6. Positive Psychology Coaching will ONLY ask questions about what’s working right now
Positive psychology coaches don’t demand that you be happy all the time or even necessarily most of the time. My clients tell me they often feel more relaxed when they’re not always trying so hard to be HAPPY. So I will ONLY ask questions that show me what’s going well in your life today.
So there you have it – 6 Things To Know About Positive Psychologist Coaching. I hope you’re ready for the next step in your journey here.
- The survival/adaptation program, designated to intercept life-threatening hazards. The control program to this is essentially centered in the amygdala and is operated by the cortisol and adrenalin hormones.
- A second aspect of the survival program is the seek/reward, mostly located in the ventral tegmentum. It is operated by dopamine and serotonin transmitters.
- A third brain program is that of attachment and interpersonal relations. It is mainly located in the anterior cingulate gyrus and is operated by oxytocin and prolactin (ibid).
These three programs naturally operate from birth and have to do with survival. The seeking program enables the newborn to look for his mother’s feeding nipple and get his reward. The attachment program is based on the infant’s deep bonding with his mother, which is also essential for survival. As the child grows up, these inborn programs gradually become independent of the child’s survival needs and integrated into his culture.
The attachment behavior develops into social relations and helps the individual to become part of the human community through socialization and acculturation. The search/reward program becomes a passion for exploration and a source of creativity, joy, and the search for human happiness.
Apart from the survival drives that nature has instilled in us, two other formative factors exist which shape the individual’s behaviors: the culture in which a person grows up and the unique way he internalizes and elaborates on his life experiences.
Human cultures have created a synergy with the brain and enhanced the activity of operational mechanisms embedded in it from birth. This synergy has probably led to unprecedented human brain development and the success of humans and their domination over the world.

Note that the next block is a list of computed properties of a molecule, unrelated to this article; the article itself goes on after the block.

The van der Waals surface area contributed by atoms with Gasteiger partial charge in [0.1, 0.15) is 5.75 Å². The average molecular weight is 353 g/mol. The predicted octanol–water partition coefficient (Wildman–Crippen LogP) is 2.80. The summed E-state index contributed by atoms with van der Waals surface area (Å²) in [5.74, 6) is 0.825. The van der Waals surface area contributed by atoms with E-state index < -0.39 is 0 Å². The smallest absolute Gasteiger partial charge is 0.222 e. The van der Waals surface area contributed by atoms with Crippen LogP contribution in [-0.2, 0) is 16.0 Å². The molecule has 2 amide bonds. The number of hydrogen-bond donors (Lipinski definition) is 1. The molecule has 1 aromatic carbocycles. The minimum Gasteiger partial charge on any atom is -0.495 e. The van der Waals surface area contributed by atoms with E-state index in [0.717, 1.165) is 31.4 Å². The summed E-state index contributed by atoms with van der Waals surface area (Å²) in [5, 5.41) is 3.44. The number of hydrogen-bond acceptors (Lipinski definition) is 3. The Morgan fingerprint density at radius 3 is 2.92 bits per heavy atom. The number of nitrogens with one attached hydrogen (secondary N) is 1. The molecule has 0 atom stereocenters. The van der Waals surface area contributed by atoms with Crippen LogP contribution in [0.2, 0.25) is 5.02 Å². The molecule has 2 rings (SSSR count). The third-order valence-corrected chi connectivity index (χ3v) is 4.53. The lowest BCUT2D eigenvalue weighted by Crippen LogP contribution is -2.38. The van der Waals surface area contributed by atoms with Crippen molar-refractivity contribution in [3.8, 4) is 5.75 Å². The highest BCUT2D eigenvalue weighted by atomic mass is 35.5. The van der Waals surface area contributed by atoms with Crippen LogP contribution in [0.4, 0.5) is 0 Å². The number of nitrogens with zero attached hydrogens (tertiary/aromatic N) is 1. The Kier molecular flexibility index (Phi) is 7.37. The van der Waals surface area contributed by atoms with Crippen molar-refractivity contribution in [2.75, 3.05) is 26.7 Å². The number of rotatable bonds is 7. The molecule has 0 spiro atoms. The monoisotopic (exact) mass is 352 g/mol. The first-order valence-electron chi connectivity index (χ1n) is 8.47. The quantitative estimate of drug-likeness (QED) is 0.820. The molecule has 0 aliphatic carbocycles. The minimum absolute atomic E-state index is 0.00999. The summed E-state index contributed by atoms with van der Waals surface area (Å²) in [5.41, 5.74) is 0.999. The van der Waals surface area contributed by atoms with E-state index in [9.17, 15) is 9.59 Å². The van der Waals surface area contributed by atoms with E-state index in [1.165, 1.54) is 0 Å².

However, as sometimes happens, a “bug” in the course of natural selection has happened, causing a conflict in the integration of human culture into the control programs installed in the brain. The bug derives from the fact that the survival programs are designed to function in nature, while human cultures are symbolic environments, where the symbolic hazards are not life-threatening. So, when a person meets a symbolic hazard, such as facing his boss, confronting parental criticism, speaking before a group of colleagues, or going through an experience of shaming on social networks, the human organism behaves as if the symbolic hazard is life-threatening. The body generates fight, freeze, and flight responses and stress, and anxiety.
Consequently, the brain forms a new neuronal network (a syndrome) which is reactivated in similar situations in the future.
Because of this discordance, a large part of our learning throughout life, especially during the formative period of early age , is dysfunctional to our adaptation and is misleading. Dysfunctional learning shapes our personality and creates paradigms that block our growth and potential to thrive. It often generates fear, insecurity, and anxiety in the survival program, frustration, rage, and depression in the seeking/reward program, and isolation and separation distress in the attachment program.
Overcoming the growth/blocking paradigms is a necessary (yet not a sufficient) condition to achieve wellbeing. When we overcome the dysfunctional paradigms, the survival program may generate confidence, equanimity, and serenity. The seeking/reward program promotes curiosity, joy, happiness, and creativity, and the attachment system, caring, empathy, compassion, and love.
In Dynamic Positive Coaching Psychology, we use a very practical toolbox through a developmental approach aiming to generate authentic meanings in the client’s life through the implementation of different techniques of psychotherapy at different stages of the coaching process. This toolbox has been practiced for years by my students in a practicum where the students coached people in a Coaching Psychology approach and were supervised by my faculty and by myself.
More information about it could be found on my site www.studycoaching.org and more thoroughly in my new book “The Mindful Brain”.